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Martin Rothkegel, Jacobus Palaeologus from Chios (ca. 1520-1585) and the Marrano Dilemma

Hunted by the inquisition ever since the 1550s, the Greek-Italian Antitrinitarian theologian, Jacobus Palaeologus, was executed in Rome in 1585. The prolific author, most of whose works remained unprinted, spent an adventurous life between the Levant, Italy, and Eastern Europe, ever trying to persuade rulers and politicians of a project intended to reconcile religions and empires: Palaeologus proposed to reduce Christianity to a strict monotheism acceptable to Christians, Muslims, and Jews alike. According to Palaeologus, Christianity can be practiced in three equally legitimate modes, the Gentile Christian mode, the Turkish Christian mode (which is Islam), and the Jewish Christian mode. The third category comprises both the Oriental churches originating from primitive Jewish Christianity, and Jews – provided they concede to Jesus the epithet “the Anointed” just as the Muslims do (which excludes “infidel” Jews). Each Christian may change from one mode to another, and even be circumcised and practice Jewish law, without risking eternal salvation. While Palaeologus’s theology eventually happened to influence Transylvanian Unitarianism, its original context was the Levant with its frequent conversions and reconversions of Christians to and from Islam, and with the massive arrival of Marrano refugees to Salonica and Constantinople. Part of the newcomers were reluctant to completely renounce Christianity, but saw themselves compelled to convert to Judaism in order to obtain a reliable status in the Ottoman Empire. It seems that Palaeologus’s theory responded exactly to this dilemma. He must have been familiar with the precarious situation of the Portuguese conversos since his university studies in Ferrara around 1550. Reports to the Roman Inquisition on Palaeologus’s activities in Chios and Constantinople claimed that he was a protégé of influential Marrano circles in Salonica and Constantinople including the Mendes-Nasi family. However, Palaeologus’s preserved writings reveal that his knowledge about Judaism was shallow, and that he shared many of the anti-Jewish stereotypes common among Christian contemporaries.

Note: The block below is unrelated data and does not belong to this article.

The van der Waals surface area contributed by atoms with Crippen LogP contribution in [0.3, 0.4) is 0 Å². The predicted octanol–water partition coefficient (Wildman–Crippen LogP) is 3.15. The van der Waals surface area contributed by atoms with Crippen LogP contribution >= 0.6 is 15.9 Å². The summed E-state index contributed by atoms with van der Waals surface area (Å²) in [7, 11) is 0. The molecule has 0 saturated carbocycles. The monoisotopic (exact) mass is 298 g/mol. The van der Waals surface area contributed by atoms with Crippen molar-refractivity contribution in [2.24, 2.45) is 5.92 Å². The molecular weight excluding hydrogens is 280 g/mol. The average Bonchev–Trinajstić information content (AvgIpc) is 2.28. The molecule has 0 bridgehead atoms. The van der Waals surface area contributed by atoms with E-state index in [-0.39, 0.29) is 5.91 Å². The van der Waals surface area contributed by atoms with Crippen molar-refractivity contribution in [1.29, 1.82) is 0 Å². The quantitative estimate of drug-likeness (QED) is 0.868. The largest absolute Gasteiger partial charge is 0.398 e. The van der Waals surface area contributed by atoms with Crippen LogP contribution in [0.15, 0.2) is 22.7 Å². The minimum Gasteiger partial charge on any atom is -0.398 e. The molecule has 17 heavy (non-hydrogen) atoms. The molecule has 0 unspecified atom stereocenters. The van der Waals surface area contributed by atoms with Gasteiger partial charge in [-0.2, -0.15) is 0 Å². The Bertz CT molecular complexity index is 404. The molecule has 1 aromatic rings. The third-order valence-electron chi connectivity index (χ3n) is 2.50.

Martin Rothkegel is Professor of Church History and tutor of Classical languages (Latin, Greek, Biblical Hebrew) at theElstal Theological Seminary . His current research interests conern religious nonconformity in Late Medieval and Early Modern Europe: Bohemian Brethren, Anabaptism, Spiritualism, Antitrinitarianism and 17th Century English radicals in particular.